By Kurtis Kendall
Whenever one heads to Holmes Dining Hall here at Fitchburg State, there’s a good chance they’ll run into Joyce Ahearn, the cashier at the entrance of the dining hall. Ahearn has been at the University for decades, having worked at Fitchburg State since 1990. When asked about what she’s seen throughout the years, Ahearn replies, “A lot of changes, but a lot of good changes.”
Joyce was born and raised in Summerville as a city girl, living just outside of Boston. Since Ahearn finished high school, she has always been in the food business, having also worked at Harvard Law School and Tufts University. But for the last 32 years, Ahearn has lived in Lunenburg, with almost 30 years under her belt at Fitchburg State.
“Moving here was a little tough for me, I loved the city life,” says Ahearn. “But I’m glad I did it, I’m glad I raised my kids here.” Ahearn lives with her husband Patrick and has two grown-up children, along with three grandchildren. Joyce and Patrick have been married for 39 years, having grown up in the same area as kids.
“My grandchildren are my No. 1 thing now, I’m always babysitting,” jokes Ahearn in between her greetings to students and faculty as they enter the dining hall. But besides her family, it’s the individuals Ahearn interacts with that mean the most to her. “When you work with the public, they make my day, they really do. I talk to kids about sports, school, jobs. Even shy kids, because I don’t give up saying hi. One kid asked why I kept saying hi to him, I just said back, ‘isn’t that a nice thing?’”
Students on campus appreciate the joy Ahearn brings to her job. “Joyce is super nice and kind,” said Fitchburg State sophomore Ryan Cartularo, “she’s someone who always has a smile on her face whenever I see her.”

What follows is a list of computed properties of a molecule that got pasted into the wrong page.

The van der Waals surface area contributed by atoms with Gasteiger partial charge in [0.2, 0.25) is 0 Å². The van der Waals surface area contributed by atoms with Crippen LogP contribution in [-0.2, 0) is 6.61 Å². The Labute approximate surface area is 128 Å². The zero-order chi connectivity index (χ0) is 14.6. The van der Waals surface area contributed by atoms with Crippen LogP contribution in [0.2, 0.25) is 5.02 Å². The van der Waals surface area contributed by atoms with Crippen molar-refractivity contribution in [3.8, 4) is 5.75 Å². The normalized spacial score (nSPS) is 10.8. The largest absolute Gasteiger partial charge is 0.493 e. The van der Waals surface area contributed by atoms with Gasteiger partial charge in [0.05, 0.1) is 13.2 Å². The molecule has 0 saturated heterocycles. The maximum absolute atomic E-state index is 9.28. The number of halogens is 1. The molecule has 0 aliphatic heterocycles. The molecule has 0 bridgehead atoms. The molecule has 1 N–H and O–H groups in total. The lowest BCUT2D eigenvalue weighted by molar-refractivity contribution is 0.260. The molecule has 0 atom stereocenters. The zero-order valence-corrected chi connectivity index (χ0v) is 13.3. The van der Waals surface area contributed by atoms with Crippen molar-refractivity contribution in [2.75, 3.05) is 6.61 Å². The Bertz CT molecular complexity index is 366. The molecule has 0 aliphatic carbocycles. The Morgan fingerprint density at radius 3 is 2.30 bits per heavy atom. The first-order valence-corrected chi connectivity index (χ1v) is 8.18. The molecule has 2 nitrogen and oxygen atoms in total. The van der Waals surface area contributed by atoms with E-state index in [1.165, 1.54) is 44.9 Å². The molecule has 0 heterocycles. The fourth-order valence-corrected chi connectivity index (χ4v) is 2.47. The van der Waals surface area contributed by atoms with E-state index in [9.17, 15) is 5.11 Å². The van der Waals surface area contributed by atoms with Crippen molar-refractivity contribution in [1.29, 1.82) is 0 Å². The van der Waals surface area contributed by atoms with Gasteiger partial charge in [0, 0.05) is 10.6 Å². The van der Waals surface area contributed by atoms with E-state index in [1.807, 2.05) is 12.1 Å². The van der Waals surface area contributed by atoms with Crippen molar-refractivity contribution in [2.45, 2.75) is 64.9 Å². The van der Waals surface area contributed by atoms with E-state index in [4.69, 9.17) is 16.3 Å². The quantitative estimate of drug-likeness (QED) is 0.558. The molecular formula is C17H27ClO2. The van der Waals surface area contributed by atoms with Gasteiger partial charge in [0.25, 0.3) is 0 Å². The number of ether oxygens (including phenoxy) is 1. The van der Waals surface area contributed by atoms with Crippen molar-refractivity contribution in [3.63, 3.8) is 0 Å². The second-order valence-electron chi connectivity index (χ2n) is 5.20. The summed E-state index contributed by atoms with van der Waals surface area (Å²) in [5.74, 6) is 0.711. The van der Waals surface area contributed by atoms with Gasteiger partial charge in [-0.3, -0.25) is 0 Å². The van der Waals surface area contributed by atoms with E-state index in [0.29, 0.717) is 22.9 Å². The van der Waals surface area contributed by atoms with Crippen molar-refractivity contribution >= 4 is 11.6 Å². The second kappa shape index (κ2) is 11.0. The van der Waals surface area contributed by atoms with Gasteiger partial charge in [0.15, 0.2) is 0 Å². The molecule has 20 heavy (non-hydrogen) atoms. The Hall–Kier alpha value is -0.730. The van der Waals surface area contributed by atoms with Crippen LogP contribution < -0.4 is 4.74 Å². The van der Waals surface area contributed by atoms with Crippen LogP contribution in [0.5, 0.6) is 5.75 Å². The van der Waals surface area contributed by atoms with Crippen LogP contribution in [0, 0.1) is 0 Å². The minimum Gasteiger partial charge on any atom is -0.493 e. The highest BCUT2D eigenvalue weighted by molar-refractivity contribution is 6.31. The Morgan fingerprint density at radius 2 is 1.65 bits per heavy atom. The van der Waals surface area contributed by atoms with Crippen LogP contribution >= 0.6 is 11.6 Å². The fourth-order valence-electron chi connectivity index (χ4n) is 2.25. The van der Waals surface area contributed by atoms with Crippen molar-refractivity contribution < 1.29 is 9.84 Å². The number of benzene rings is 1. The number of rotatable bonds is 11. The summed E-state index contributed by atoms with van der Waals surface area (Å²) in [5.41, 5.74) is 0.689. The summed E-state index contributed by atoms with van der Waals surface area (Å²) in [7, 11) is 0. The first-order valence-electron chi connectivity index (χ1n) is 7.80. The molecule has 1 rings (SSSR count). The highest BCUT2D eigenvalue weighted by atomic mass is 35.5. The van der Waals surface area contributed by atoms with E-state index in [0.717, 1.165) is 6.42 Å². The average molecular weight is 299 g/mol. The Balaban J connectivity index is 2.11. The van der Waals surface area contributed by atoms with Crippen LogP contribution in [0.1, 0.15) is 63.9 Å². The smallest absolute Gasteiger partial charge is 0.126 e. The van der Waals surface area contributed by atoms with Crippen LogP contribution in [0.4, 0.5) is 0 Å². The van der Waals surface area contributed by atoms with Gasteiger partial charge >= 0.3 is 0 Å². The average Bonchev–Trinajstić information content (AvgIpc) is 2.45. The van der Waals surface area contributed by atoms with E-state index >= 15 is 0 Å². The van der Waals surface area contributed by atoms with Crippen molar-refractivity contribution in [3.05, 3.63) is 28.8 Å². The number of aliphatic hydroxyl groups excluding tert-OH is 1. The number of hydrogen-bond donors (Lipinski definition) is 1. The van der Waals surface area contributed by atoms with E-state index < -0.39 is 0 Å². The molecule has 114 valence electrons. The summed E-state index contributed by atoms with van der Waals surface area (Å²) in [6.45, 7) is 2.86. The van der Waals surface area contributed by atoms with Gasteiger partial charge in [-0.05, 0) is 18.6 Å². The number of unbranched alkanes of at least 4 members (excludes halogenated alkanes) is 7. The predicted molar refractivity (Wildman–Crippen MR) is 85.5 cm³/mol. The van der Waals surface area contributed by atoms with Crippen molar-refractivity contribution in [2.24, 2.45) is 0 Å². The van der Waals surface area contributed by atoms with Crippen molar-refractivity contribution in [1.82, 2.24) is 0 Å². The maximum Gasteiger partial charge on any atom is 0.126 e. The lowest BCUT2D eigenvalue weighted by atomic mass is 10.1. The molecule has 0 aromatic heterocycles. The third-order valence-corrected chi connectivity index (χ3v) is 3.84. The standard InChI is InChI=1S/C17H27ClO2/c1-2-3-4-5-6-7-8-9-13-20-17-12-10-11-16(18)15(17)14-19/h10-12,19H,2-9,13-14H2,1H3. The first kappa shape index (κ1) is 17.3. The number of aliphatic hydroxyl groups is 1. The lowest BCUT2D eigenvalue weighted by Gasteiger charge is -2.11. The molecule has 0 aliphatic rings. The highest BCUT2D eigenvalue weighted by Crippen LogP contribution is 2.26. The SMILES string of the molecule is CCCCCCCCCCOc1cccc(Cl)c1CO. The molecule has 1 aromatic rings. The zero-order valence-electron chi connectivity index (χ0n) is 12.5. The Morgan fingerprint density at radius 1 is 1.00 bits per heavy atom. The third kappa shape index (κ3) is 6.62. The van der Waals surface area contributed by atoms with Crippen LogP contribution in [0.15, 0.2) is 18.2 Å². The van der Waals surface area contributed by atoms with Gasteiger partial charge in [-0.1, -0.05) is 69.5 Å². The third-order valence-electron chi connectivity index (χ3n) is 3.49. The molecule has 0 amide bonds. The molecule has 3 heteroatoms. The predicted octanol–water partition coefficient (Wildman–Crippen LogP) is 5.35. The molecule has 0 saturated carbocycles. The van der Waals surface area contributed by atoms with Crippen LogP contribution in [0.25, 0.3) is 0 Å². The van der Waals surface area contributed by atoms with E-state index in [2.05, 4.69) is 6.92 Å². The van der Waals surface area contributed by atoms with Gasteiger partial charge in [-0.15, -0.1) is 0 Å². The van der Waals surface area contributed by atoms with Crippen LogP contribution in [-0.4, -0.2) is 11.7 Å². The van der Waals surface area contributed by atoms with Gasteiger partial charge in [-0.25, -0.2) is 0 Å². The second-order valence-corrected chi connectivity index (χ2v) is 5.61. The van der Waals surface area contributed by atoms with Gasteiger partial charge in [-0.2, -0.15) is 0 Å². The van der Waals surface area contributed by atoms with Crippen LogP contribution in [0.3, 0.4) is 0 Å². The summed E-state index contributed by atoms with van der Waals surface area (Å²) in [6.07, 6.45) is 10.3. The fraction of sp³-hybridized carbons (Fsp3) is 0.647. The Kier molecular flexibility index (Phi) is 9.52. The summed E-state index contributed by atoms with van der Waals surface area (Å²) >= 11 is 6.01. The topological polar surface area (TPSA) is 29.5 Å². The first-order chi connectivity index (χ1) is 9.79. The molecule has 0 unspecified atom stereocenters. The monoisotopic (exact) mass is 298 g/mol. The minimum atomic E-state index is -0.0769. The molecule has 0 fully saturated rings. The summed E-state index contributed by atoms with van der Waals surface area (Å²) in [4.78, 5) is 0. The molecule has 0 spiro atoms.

“The best thing is the people,” continues Ahearn, “interacting with them, getting to know them. Whether they are faculty, students, or staff. Meeting different kids, sitting and talking with them, I learn a lot. And I like to help them if I can.”
“She’s one of the nicest people on campus,” says sophomore Anthonio Garcia, “and she always strikes up a conversation with me or really anyone going to Daka.”
Joyce emphasizes how the relationships she’s built here at Fitchburg State have followed her wherever she goes. “No matter where I go I see somebody, like kids working at a restaurant or at a grocery store. I’ve run into former students on a trip in Maine and even on a cruise I went on!”
As Ahearn reflects on her time at Fitchburg, she states how retirement is a few years away. Still, she can’t quite wrap her head around someone else being in her spot. “When I go to retire in a few years, it will be weird to think about someone else in my place.
“When I leave here I’ll say it was a good journey, that’s how I’ll think of it. This has been a big part of my life.”